In Hashavua Article

וְכִֽי־יָג֧וּר אִתְּךָ֛ גֵּ֖ר בְּאַרְצְכֶ֑ם לֹ֥א תוֹנ֖וּ אֹתֽוֹ׃
כְּאֶזְרָ֣ח מִכֶּם֩ יִהְיֶ֨ה לָכֶ֜ם הַגֵּ֣ר ׀ הַגָּ֣ר אִתְּכֶ֗ם וְאָהַבְתָּ֥ לוֹ֙ כָּמ֔וֹךָ כִּֽי־גֵרִ֥ים הֱיִיתֶ֖ם בְּאֶ֣רֶץ מִצְרָ֑יִם אֲנִ֖י יְהוָ֥ה אֱלֹהֵיכֶֽם׃

Leviticus: 19:33-34
When a stranger resides with you in your land, you shall not wrong him. The stranger who resides with you shall be to you as one of your citizens; you shall love him as yourself, for you were strangers in the land of Egypt: I Adonai am your God.

Yavneh is fortunate to have a close partnership with Jewish Family Services of Silicon Valley, an organization here in our building that helps refugees from all over the world relocate to Silicon Valley to start a new life. Kitah Hay’s work with JFS began when we were given the honor of performing at the Good Morning, JFS Breakfast Fundraiser to support the crucial work they do.

In accepting the honor and responsibility of singing for a cause bigger than ourselves, it felt important that Kitah Hay understand the importance of the work of Jewish Family Services in the lives of refugees in our community. Furthermore, immigration is a key component of our 5th grade curriculum. In Jewish Studies, the children are exploring Jewish conceptions of holiness as defined in Leviticus which focus on how we treat those on the margins of society.

First, each student chose from four novels that highlighted different immigration experiences. The main characters in our stories were either refugees, fleeing their country of origin due to war, or immigrants moving to another country for varying lengths of time and reasons. Our novels also gave us the opportunity to converse about the struggles of legal and illegal immigration, and the acclimation process of settling in a new country.

Next, Mindy Berkowitz, the Executive Director of Jewish Family Services visited our classroom to share information about the important work they do. We discussed the mitzvah “to protect and help the stranger,” which is mentioned thirty-six times in the Torah. Because each of us can access a time in our lives when we felt like an outsider, wanting to fit in and needing to connect with other people, the students could relate in some way to hearing about the refugees supported by JFS. This idea led to Kitah Hay leading BINGO with a class of English learners who are also refugees being supported by Jewish Family Services. The adult learners and 5th grade students played the game side-by-side, sharing in the anticipation and excitement of winning BINGO.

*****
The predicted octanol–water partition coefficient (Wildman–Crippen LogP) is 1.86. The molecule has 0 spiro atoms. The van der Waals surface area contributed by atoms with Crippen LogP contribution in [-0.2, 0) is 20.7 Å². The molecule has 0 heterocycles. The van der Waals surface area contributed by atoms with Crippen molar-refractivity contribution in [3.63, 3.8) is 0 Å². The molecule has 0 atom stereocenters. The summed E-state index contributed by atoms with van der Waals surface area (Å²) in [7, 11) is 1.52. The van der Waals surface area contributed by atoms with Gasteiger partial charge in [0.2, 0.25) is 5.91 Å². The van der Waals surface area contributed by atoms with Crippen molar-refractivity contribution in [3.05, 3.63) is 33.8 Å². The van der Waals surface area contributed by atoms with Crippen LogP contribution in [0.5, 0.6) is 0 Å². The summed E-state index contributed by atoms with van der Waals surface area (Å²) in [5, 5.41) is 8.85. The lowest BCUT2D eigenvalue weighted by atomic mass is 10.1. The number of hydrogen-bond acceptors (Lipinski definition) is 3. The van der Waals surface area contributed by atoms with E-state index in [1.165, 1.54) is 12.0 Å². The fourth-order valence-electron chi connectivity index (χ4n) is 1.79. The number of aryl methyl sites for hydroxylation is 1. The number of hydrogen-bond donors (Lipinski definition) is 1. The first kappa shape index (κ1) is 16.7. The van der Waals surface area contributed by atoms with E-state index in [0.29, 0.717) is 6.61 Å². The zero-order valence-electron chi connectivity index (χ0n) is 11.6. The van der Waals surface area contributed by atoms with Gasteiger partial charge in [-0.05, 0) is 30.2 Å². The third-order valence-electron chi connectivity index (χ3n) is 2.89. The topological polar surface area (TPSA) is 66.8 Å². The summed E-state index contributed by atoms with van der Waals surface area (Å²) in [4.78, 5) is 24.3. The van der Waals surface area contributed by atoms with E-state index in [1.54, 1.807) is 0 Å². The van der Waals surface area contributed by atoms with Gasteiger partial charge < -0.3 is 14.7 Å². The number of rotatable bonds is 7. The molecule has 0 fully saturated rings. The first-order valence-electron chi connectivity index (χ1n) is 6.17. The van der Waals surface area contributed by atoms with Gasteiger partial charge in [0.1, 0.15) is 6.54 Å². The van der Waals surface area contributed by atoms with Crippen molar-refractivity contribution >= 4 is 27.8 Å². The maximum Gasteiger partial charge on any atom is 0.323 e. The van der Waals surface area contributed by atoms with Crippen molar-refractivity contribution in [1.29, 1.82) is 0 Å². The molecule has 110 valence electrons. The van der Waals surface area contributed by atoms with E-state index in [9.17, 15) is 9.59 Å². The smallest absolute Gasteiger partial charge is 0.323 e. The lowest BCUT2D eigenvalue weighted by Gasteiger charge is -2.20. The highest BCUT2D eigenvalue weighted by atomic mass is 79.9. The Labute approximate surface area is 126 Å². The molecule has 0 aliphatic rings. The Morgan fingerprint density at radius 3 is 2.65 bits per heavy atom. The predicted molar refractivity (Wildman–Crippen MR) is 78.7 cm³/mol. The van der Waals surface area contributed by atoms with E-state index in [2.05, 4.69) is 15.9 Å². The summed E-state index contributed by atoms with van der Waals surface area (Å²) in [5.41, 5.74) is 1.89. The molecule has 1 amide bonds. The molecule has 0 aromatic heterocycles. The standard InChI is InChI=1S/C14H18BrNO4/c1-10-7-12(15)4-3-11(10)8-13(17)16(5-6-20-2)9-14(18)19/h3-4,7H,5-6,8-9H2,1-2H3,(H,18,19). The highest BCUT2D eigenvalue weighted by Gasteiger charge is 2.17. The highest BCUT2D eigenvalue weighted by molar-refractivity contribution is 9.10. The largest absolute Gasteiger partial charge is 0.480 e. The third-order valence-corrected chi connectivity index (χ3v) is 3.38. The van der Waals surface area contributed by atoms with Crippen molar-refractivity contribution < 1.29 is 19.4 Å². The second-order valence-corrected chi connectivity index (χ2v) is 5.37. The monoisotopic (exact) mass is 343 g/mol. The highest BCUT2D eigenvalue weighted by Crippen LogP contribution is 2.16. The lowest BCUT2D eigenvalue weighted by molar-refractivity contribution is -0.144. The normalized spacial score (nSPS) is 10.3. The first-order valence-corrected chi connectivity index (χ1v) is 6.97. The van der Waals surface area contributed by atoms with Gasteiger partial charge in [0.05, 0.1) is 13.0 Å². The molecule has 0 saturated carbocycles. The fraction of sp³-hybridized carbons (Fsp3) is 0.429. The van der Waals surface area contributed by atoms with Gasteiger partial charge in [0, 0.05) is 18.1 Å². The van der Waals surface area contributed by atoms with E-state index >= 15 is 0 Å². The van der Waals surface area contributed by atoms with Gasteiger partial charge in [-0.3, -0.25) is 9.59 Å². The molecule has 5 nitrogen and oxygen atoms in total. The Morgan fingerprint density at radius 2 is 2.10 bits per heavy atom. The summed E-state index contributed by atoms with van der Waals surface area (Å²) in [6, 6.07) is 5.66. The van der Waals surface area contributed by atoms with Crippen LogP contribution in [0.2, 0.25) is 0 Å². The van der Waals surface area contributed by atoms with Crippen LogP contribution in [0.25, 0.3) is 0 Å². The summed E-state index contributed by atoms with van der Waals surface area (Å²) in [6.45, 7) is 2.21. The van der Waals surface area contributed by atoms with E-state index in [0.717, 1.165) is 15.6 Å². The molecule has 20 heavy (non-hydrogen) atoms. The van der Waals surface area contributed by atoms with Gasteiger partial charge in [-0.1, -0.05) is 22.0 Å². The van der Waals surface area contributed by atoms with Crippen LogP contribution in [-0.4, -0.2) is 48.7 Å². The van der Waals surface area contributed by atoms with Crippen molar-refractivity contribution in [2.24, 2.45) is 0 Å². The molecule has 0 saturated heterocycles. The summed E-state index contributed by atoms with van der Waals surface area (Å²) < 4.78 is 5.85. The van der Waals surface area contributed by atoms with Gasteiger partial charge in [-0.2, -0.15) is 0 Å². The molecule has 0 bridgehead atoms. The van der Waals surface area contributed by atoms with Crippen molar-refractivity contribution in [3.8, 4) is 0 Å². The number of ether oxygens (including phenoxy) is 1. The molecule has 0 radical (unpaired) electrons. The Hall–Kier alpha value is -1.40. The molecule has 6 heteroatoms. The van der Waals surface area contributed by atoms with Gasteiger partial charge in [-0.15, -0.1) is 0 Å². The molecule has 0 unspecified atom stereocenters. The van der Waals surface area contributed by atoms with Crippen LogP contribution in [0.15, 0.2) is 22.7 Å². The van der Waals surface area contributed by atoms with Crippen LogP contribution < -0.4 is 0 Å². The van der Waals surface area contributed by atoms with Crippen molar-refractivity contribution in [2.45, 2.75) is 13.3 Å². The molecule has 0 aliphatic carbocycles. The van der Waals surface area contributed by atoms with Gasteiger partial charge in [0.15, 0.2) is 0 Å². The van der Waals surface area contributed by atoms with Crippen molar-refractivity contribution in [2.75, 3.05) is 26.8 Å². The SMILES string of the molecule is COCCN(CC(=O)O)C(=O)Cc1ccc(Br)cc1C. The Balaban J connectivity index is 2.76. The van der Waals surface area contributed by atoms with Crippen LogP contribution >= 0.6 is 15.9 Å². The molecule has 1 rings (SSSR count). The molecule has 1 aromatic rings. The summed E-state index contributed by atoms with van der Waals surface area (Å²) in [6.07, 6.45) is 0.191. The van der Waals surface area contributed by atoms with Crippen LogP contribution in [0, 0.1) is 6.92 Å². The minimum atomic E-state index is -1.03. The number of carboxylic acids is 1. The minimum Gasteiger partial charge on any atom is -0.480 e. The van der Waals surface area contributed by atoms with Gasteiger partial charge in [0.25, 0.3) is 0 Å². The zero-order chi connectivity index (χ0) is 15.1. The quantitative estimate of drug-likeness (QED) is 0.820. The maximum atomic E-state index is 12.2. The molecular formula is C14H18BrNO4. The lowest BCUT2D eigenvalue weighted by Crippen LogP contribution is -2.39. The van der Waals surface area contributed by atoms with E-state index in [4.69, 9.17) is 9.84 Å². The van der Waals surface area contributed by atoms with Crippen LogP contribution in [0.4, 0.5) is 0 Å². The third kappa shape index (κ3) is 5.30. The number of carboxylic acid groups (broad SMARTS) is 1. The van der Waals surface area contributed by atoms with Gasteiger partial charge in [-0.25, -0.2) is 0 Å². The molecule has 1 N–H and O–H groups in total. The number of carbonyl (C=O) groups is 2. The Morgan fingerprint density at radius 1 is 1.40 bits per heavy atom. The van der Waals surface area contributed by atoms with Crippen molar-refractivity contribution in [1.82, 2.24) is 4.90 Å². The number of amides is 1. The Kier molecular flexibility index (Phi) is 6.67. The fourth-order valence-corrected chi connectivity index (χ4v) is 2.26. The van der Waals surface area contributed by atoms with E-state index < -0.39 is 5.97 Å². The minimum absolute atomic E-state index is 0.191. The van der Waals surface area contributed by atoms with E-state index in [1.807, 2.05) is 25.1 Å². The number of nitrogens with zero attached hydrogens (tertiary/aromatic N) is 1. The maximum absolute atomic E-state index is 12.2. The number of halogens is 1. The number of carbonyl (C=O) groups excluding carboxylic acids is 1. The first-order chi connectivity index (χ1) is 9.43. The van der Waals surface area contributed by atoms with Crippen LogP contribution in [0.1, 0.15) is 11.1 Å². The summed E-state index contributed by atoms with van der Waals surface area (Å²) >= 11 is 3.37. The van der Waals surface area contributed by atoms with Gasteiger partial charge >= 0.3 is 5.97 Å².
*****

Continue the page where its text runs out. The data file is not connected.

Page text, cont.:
On March 6th, Kitah Hay performed with heart and spirit at Villa Ragusa in Downtown Campbell, clearly taking their roles as Yavneh and Jewish Family Services representatives seriously. ~ Sam

Nondiscrimination Policy: Yavneh Day School admits students of any race, color, national, and ethnic origin to all the rights, privileges, programs, and activities generally accorded or made available to students at the school. It does not discriminate on the basis of race, color, national, and ethnic origin in administration of its educational policies, admissions policies, scholarship and loan programs, and athletic and other school-administered programs.
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